Steinhoff and Barak fund management (Barak) are two local examples.
Steinhoff, a family investor name in the South African market, has lost around US $ 7 billion amid allegations of serious accounting fraud,
four years later, no one in the Steinhoff scandal has been arrested and brought to justice.
Barak Fund Management recently made headlines as a classic Ponzi scheme, taking investor money, diverting it and replacing it with new money. The program is based on the idea that more new money would be raised than redemptions made by existing investors
Barak tried to do just that, they raised funds by promising investors attractive stable returns, citing a gap in the trade finance market as the core business model.
The money they raised, they lent to businesses primarily in the African space as trade finance and bridging capital.
Maybe their intentions were correct, but it quickly eroded into a myriad of financial frauds, loans to non-existent companies, housing nonperforming assets in different portfolios to cover up losses, fake returns and Corruption.
On April 6, 2020, the fund suspended all subscriptions and redemptions citing the impact of Covid -19 on the underlying trading portfolio.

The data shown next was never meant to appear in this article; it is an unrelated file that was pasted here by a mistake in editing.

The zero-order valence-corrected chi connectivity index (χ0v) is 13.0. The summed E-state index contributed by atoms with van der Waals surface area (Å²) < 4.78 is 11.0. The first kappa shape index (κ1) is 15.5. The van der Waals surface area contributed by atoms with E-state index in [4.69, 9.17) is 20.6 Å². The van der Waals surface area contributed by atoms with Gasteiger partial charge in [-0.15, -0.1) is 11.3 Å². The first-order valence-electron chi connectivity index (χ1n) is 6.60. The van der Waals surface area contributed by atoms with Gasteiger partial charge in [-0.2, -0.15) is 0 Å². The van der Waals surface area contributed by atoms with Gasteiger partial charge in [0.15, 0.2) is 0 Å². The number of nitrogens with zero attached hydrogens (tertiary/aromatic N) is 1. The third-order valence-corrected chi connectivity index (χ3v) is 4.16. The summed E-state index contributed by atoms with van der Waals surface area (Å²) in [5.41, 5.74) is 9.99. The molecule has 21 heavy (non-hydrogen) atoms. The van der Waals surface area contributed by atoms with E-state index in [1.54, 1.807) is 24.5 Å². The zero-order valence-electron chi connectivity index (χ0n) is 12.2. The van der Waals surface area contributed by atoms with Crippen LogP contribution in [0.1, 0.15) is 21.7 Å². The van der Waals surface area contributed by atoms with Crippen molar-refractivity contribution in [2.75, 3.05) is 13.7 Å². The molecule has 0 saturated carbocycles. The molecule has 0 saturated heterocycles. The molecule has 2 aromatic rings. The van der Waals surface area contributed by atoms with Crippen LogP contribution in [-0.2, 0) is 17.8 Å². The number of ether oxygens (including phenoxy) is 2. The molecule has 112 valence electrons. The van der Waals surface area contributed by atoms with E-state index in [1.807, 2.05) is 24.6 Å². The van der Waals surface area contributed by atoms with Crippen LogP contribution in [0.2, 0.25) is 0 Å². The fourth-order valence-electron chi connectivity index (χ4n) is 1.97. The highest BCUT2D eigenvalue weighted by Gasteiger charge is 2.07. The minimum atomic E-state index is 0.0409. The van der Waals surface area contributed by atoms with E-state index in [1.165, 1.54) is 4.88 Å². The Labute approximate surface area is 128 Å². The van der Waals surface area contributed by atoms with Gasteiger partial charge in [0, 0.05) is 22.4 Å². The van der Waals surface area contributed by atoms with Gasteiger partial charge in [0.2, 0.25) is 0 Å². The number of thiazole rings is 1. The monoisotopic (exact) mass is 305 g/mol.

The truth is far more sinister that the Covid-19 had virtually no impact. Professional misconduct fueled by personal gain had become the order of the day.
Inexplicable loans, completely without financial foundation, were given to companies that could never repay, the savanna group and several transporters in Kenya and a coal company in South Africa are examples of such reckless loans. The possibility of recovery from these entities is extremely low.
Corruption was rampant, allegedly Prior of Plessis the company’s investment manager received money and the use of a Mercedes Benz in exchange for a loan, Barak’s internal investigation resolved the case by issuing a warning, but no external investigation was carried out in this case which clearly had criminal connotations.
Barak’s institutional investors had a duty to ensure that proper due diligence was performed when making their investments. The man in the street who invested in Barak would have been reassured by the fact that institutional investors held capital in Barak and that it was therefore a safe investment. raise funds from institutional investors. No investigation was conducted to determine whether investor due diligence processes were flawed or whether other forces were at play.
The regulatory authorities did not detect the irregularities early on to avoid an escalation in this crisis. In addition, we must question the regulatory framework behind these institutions which are in fact governments and financial banking institutions.